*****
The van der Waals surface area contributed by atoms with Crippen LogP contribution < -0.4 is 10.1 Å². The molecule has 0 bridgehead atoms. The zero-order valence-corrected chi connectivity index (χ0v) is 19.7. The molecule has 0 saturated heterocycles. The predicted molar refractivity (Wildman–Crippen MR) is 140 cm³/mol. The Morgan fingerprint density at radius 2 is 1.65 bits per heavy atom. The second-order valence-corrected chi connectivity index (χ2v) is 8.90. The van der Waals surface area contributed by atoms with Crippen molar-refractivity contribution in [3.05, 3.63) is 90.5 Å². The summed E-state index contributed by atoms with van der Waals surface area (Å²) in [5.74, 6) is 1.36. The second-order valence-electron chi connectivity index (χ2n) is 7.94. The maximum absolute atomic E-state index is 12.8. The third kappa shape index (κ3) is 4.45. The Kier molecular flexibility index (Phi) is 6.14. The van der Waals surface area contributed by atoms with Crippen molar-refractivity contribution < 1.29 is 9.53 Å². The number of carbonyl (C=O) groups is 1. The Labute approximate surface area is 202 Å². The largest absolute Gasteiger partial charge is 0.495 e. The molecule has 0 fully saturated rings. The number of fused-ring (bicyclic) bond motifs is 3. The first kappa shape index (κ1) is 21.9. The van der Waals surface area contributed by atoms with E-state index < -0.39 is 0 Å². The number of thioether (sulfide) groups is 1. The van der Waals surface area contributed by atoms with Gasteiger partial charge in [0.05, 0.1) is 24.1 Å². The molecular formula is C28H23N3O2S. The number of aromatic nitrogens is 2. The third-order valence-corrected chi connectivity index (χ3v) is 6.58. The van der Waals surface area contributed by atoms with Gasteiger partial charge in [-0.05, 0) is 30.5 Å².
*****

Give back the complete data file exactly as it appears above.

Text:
The van der Waals surface area contributed by atoms with Crippen LogP contribution < -0.4 is 10.1 Å². The molecule has 0 bridgehead atoms. The zero-order valence-corrected chi connectivity index (χ0v) is 19.7. The molecule has 0 saturated heterocycles. The predicted molar refractivity (Wildman–Crippen MR) is 140 cm³/mol. The Morgan fingerprint density at radius 2 is 1.65 bits per heavy atom. The second-order valence-corrected chi connectivity index (χ2v) is 8.90. The van der Waals surface area contributed by atoms with Crippen molar-refractivity contribution in [3.05, 3.63) is 90.5 Å². The summed E-state index contributed by atoms with van der Waals surface area (Å²) in [5.74, 6) is 1.36. The second-order valence-electron chi connectivity index (χ2n) is 7.94. The maximum absolute atomic E-state index is 12.8. The third kappa shape index (κ3) is 4.45. The Kier molecular flexibility index (Phi) is 6.14. The van der Waals surface area contributed by atoms with Crippen molar-refractivity contribution < 1.29 is 9.53 Å². The number of carbonyl (C=O) groups is 1. The Labute approximate surface area is 202 Å². The largest absolute Gasteiger partial charge is 0.495 e. The molecule has 0 fully saturated rings. The number of fused-ring (bicyclic) bond motifs is 3. The first kappa shape index (κ1) is 21.9. The van der Waals surface area contributed by atoms with E-state index < -0.39 is 0 Å². The number of thioether (sulfide) groups is 1. The van der Waals surface area contributed by atoms with Gasteiger partial charge in [0.05, 0.1) is 24.1 Å². The molecular formula is C28H23N3O2S. The number of aromatic nitrogens is 2. The third-order valence-corrected chi connectivity index (χ3v) is 6.58. The van der Waals surface area contributed by atoms with Gasteiger partial charge in [-0.05, 0) is 30.5 Å².